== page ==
President Donald Trump is drawing a direct connection between the Russian Federation investigation and his decision to revoke former Central Intelligence Agency director John Brennan's security clearance. "If he has some other personal knowledge of or evidence of collusion, it should be disclosed to the Special Counsel, not The New York Times", Burr said. He also wrote: "Mr Trump's claims of no collusion are, in a word, hogwash".
And it underscores why the president's lawyers are fearful of allowing Trump to sit down for an interview with Mueller's team, as Trump has repeatedly said he is interested in doing.
Speaking on RTÉ's Drivetime, Mr Brennan said the move was "designed to punish me for my public criticism of Mr Trump".
He has previously described as "treasonous" the joint press conference Mr Trump held with Russian leader Vladimir Putin in Finland last month.
The president's statement accused Brennan of "erratic conduct and behavior" that "has tested and far exceeded the limits of any professional courtesy that may have been due to him".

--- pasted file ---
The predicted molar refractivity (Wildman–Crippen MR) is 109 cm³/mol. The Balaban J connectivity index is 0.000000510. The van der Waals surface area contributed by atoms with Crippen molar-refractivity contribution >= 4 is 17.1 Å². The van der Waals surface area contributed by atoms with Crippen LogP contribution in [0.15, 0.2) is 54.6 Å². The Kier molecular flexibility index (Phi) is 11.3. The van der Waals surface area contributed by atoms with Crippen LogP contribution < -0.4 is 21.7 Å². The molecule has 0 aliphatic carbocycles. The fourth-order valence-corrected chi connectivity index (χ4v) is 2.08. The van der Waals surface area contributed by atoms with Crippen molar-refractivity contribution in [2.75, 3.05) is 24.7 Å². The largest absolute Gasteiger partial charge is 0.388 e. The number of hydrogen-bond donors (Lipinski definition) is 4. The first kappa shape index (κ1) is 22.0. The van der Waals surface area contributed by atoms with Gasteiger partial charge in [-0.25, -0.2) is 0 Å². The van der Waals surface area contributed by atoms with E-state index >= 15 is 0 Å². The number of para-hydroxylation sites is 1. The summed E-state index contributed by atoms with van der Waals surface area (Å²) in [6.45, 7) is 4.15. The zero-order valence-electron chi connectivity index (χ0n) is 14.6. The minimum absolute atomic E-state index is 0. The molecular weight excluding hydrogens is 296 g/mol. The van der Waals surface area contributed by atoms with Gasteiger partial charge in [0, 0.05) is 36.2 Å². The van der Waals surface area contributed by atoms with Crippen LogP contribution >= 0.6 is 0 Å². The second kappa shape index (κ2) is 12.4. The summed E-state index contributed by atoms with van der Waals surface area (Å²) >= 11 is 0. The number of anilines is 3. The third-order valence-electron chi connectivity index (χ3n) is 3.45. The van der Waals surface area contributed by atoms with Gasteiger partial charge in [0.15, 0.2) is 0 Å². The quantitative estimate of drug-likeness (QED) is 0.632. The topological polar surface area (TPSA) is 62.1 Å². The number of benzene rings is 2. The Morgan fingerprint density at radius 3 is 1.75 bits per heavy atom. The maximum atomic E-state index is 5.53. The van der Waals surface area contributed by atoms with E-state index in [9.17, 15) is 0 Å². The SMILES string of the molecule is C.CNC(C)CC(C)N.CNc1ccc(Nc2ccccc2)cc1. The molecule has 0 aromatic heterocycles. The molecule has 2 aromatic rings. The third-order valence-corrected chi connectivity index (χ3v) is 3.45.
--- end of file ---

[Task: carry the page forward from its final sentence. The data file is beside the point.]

In his op-ed, Brennan characterised Trump's action as "politically motivated" and said it was "an attempt to scare into silence others who might dare to challenge him". The original statement released by the White House on Wednesday included a date of July 26, although aides said that was an error.
Senate Democrats were much more openly critical.
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Other names on that list include former Director of National Intelligence James Clapper, former Deputy FBI Director Andrew McCabe, former FBI Director James Comey, and many others.
"I don't see why he would need a security clearance".
Patrick Cotter, a former assistant U.S. Attorney in the Eastern District of NY and a longtime white-collar defence attorney, said that while a prosecutor could argue that Trump's targeting of clearances was intended as a warning that "if you contribute to, participate in, support the Russian Federation probe and I find out about it, I'm going to punish you", it is likely not obstruction in itself. Bruce Ohr, a Justice Department official now in the criminal division, was also on the White House list. "I will not relent", Brennan tweeted after the announcement.
Trump said he does not trust "many of those people on that list" and does not think they are "good people". "I don't know why they give them security clearances anyway other than maybe a transition period", Shelby added.
White House press secretary Sarah Sanders calls on a member of the media during the daily press briefing at the White House, Aug. 15, 2018.
One Republican who bucked the party line was Sen.